Submitted to: Topics in Catalysis
Publication Type: Peer Reviewed Journal
Publication Acceptance Date: November 12, 2009
Publication Date: July 1, 2010
Citation: Knothe, G.H. 2010. Biodiesel: Current Trends and Properties. Topics in Catalysis. 53(11-12):714-720. Interpretive Summary: Biodiesel is a biofuel that can be produced from vegetable oils, animal fats, used cooking oils and other sources. Although biodiesel is technically competitive with petroleum-derived diesel fuel, several issues affect its further development and commercialization. One issue is the current food vs. fuel discussion, i.e., if and how vegetable oils and other edible resources can serve as feedstock for fuels. Another issue is the search for more improved methods for biodiesel production. A third issue is fuel properties and their improvement by various methods, including changing the composition of the fuel. This article briefly summarizes these issues, providing a technical introduction to those interested in this area.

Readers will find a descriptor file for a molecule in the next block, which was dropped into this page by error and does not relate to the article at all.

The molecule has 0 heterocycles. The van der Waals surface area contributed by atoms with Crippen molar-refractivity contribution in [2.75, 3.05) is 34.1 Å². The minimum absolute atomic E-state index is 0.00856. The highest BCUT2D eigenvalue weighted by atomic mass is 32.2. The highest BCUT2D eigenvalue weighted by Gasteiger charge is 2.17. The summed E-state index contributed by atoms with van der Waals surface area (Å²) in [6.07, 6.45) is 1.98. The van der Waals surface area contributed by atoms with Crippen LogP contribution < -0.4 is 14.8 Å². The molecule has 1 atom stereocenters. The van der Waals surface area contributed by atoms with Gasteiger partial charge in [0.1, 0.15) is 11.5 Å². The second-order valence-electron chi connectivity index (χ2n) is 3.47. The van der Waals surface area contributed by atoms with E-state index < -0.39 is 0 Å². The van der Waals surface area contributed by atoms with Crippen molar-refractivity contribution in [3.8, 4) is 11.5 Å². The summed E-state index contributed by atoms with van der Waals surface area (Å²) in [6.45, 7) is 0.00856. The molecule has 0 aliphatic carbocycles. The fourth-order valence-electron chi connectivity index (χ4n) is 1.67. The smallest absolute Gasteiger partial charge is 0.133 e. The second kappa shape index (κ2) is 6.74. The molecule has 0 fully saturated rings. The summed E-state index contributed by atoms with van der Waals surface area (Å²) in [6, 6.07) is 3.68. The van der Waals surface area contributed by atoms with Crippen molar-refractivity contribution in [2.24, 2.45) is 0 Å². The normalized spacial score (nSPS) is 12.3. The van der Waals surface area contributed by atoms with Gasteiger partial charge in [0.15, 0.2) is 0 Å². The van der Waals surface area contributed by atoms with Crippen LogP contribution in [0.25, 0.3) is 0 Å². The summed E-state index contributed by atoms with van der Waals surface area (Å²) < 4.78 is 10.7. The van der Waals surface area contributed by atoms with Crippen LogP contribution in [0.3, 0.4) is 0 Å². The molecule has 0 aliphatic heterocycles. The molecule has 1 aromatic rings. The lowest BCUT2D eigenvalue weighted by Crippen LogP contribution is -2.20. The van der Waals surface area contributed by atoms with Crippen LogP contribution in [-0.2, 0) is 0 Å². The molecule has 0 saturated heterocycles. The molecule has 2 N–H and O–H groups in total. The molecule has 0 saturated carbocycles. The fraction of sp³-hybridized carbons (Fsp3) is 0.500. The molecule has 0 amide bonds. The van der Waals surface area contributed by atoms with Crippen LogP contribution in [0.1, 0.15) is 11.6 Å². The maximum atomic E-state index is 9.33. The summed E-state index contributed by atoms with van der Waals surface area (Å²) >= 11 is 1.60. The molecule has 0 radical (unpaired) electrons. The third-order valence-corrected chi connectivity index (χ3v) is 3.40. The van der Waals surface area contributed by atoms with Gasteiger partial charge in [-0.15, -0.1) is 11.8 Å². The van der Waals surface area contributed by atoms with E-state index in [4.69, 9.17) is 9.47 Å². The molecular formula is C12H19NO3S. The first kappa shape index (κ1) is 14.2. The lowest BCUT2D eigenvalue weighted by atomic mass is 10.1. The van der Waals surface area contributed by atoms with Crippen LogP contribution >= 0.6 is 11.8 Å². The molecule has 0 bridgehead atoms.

Technical Abstract: Biodiesel, an alternative to petroleum-derived diesel fuel, is defined as the mono-alkyl esters of vegetable oils and animal fats. Several current issues affecting biodiesel that are briefly discussed include the role of new feedstocks in meeting increased demand for biodiesel and circumventing the food vs. fuel issue, biodiesel production, as well as fuel properties and their improvement.